How do you think purity culture reinforces heteronormativity?

This is another thing, like rape and abuse, that I never heard talked about growing up in purity culture. I think the idea of even talking about someone being attracted to someone not of the opposite sex seemed threatening, because it made it seem real or legitimate. But at the end of the day, anything that didn’t fit into the purity ethic we talked about earlier wasn’t considered pure, and the people engaging in it weren’t either.

The response to queerness was: “There’s something wrong with you. Something happened to you. So we have to do some psychological work to identify the trauma that is making you this way, or some spiritual work to figure out why you’re not accepting God’s will for your life. You’re broken and need to be fixed.”

How is feminism depicted within purity culture? Do you identify as a feminist? Did many of your respondents come to identify as feminist?

I do identify as a feminist, and many of those I interviewed do as well. Feminism is depicted very negatively within purity culture—truly the “F-word.” I think one of the reasons so many of the people I’ve interviewed identify as feminist all the same, or at the very least would align with the definition of feminism—of all people being equal—is because in order for a woman to break free from someone else having control over her life, she has to be empowered. She has to decide the people who told her to stay in her place are wrong, which is something you’re told you should not do as a woman. When you ultimately are able to feel autonomous and like your true self, it’s only after you’ve gone through an internal process that readies you to claim a very different relationship to your own gender than you were taught to have.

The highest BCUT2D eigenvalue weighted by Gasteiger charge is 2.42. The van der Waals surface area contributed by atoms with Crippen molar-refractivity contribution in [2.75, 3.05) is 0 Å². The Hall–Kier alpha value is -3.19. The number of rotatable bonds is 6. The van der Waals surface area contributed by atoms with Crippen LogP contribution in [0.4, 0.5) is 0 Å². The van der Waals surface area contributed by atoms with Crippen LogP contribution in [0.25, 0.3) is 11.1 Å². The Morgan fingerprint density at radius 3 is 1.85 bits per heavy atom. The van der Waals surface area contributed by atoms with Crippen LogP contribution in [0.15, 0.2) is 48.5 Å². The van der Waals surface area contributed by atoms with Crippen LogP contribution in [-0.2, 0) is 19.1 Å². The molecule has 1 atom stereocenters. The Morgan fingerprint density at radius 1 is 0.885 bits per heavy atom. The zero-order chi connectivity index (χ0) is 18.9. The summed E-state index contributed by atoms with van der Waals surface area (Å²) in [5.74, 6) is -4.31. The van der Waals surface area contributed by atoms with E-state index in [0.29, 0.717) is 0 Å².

I’d like to add that it isn’t just evangelicals who are experiencing the kinds of things I write about in the book. The book focuses on how purity teachings impact white American evangelical girls as they grow up, but the themes I discuss—sexual shame, fear and anxiety—are experienced by men and individuals across the gender spectrum, people of color, people who were raised in other forms of Christianity, in other religions and in no religion. It really is a bigger conversation.

I’ve started to think about this book as a window into how this messaging impacts us when we are doused in it, when it saturates our lives, this toxic messaging. By looking at how being doused in this messaging affects one particular population, we can begin to wrestle with how this toxic messaging which is common throughout our society is impacting a far greater number of people who might be taking it in various doses and various ways.

This is not really a story about these people over here who are doing something totally different from everybody else. It’s a story about a population of people experiencing an intensified, deified form of something that has touched almost all of our lives.


Susan M. Shaw, Ph.D., is a professor of women, gender and sexuality studies at Oregon State University.